Free Will, Praise, And Blame Analysis

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The discussion of morals and moral responsibility is deep-seated in the classic philosophical repertoire. A closely related matter, and a frequent objection to moral responsibility, is determinism, the idea that given the initial state and laws of the universe, all future events and outcomes are completely determined. Over the course of this paper, I describe a particular theory for how moral responsibility can exist even in a deterministic universe.
One prominent view in the realm of moral responsibility is the libertarian stance. Libertarians believe that moral responsibility is incompatible with determinism because they see humans as necessarily free and morally responsible agents. In his essay “Free Will, Praise, and Blame,” J. J. C. Smart refutes the libertarian theory and puts forth his own framework for understanding the question of moral responsibility. Smart claims the libertarian perspective is unfounded because it is built on a contradiction. He contends that there are only two ways events may occur: through causal continuity or by pure chance. If all events are causally continuous, all outcomes can theoretically be predicted if the initial state of the universe is known. If some events occur rely on pure chance, it becomes impossible to accurately predict outcomes,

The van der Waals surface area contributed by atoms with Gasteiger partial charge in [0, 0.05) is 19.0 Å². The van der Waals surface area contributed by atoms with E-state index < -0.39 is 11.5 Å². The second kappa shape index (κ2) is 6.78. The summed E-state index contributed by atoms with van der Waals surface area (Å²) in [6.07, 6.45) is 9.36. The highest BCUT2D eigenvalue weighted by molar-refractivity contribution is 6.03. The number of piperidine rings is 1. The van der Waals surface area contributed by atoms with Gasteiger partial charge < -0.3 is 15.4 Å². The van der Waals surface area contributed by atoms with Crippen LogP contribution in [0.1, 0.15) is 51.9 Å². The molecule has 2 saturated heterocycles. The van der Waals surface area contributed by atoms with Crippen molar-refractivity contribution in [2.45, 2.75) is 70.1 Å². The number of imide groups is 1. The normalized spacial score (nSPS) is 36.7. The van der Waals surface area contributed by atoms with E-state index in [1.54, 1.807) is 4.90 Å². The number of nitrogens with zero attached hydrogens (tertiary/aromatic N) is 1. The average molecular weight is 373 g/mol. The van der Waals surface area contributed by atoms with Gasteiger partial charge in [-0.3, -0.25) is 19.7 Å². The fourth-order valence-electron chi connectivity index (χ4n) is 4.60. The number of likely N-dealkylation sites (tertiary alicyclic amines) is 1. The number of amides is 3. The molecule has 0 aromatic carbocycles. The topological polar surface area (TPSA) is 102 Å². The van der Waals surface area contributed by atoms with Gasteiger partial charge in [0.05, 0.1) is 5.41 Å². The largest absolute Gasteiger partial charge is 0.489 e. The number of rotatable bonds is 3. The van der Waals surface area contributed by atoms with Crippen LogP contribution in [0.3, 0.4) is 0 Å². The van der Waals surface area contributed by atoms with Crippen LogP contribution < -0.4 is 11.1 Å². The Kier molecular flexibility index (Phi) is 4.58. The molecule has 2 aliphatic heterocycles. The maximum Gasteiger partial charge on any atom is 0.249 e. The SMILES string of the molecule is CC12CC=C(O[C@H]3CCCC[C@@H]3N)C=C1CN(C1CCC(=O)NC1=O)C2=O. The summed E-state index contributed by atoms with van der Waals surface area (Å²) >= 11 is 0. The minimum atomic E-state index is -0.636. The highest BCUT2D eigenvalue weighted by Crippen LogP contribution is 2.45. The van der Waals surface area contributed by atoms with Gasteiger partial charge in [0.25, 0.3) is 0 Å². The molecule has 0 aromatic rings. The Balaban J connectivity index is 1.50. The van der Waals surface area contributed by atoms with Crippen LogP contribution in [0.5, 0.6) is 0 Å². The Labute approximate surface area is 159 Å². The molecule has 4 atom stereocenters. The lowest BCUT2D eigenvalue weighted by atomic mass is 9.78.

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He specifically focuses on the kind of moral responsibility that would hold human agents ultimately accountable for their actions, the kind of moral responsibility that would make it justifiable to eternally reward or punish people for their actions through heaven and hell. In simple terms, the Basic Argument may be stated as

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